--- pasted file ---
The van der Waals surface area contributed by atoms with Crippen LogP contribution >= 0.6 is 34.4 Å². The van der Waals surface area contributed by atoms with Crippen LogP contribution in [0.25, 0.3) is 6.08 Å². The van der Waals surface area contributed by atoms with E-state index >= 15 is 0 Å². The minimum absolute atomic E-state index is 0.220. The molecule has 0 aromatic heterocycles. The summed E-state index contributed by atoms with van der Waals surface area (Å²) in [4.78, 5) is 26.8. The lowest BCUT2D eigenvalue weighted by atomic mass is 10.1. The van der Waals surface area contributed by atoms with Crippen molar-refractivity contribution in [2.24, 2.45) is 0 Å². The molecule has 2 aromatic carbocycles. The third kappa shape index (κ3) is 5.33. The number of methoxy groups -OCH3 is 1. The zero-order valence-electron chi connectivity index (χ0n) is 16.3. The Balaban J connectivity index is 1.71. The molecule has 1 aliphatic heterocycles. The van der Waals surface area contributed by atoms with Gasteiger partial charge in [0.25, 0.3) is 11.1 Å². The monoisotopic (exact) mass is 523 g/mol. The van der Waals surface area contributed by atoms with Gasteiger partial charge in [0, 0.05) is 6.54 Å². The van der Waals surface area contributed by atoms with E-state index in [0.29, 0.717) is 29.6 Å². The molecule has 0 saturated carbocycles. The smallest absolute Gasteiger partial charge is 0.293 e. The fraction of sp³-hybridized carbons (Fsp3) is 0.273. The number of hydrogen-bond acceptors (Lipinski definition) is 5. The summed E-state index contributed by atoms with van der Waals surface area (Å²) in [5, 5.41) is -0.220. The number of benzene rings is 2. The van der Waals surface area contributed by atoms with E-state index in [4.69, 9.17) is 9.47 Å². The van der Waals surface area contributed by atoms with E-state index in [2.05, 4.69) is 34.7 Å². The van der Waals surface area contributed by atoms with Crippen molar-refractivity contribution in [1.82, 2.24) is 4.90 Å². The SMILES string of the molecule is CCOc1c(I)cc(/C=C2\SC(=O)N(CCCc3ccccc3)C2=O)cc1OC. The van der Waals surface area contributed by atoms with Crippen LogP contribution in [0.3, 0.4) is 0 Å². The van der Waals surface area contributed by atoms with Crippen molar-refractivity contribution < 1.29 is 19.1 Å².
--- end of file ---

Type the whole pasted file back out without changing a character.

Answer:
The van der Waals surface area contributed by atoms with Crippen LogP contribution >= 0.6 is 34.4 Å². The van der Waals surface area contributed by atoms with Crippen LogP contribution in [0.25, 0.3) is 6.08 Å². The van der Waals surface area contributed by atoms with E-state index >= 15 is 0 Å². The minimum absolute atomic E-state index is 0.220. The molecule has 0 aromatic heterocycles. The summed E-state index contributed by atoms with van der Waals surface area (Å²) in [4.78, 5) is 26.8. The lowest BCUT2D eigenvalue weighted by atomic mass is 10.1. The van der Waals surface area contributed by atoms with Crippen molar-refractivity contribution in [2.24, 2.45) is 0 Å². The molecule has 2 aromatic carbocycles. The third kappa shape index (κ3) is 5.33. The number of methoxy groups -OCH3 is 1. The zero-order valence-electron chi connectivity index (χ0n) is 16.3. The Balaban J connectivity index is 1.71. The molecule has 1 aliphatic heterocycles. The van der Waals surface area contributed by atoms with Gasteiger partial charge in [0.25, 0.3) is 11.1 Å². The monoisotopic (exact) mass is 523 g/mol. The van der Waals surface area contributed by atoms with Gasteiger partial charge in [0, 0.05) is 6.54 Å². The van der Waals surface area contributed by atoms with E-state index in [0.29, 0.717) is 29.6 Å². The molecule has 0 saturated carbocycles. The smallest absolute Gasteiger partial charge is 0.293 e. The fraction of sp³-hybridized carbons (Fsp3) is 0.273. The number of hydrogen-bond acceptors (Lipinski definition) is 5. The summed E-state index contributed by atoms with van der Waals surface area (Å²) in [5, 5.41) is -0.220. The number of benzene rings is 2. The van der Waals surface area contributed by atoms with E-state index in [4.69, 9.17) is 9.47 Å². The van der Waals surface area contributed by atoms with E-state index in [2.05, 4.69) is 34.7 Å². The van der Waals surface area contributed by atoms with Crippen molar-refractivity contribution in [1.82, 2.24) is 4.90 Å². The SMILES string of the molecule is CCOc1c(I)cc(/C=C2\SC(=O)N(CCCc3ccccc3)C2=O)cc1OC. The van der Waals surface area contributed by atoms with Crippen LogP contribution in [0.3, 0.4) is 0 Å². The van der Waals surface area contributed by atoms with Crippen molar-refractivity contribution < 1.29 is 19.1 Å².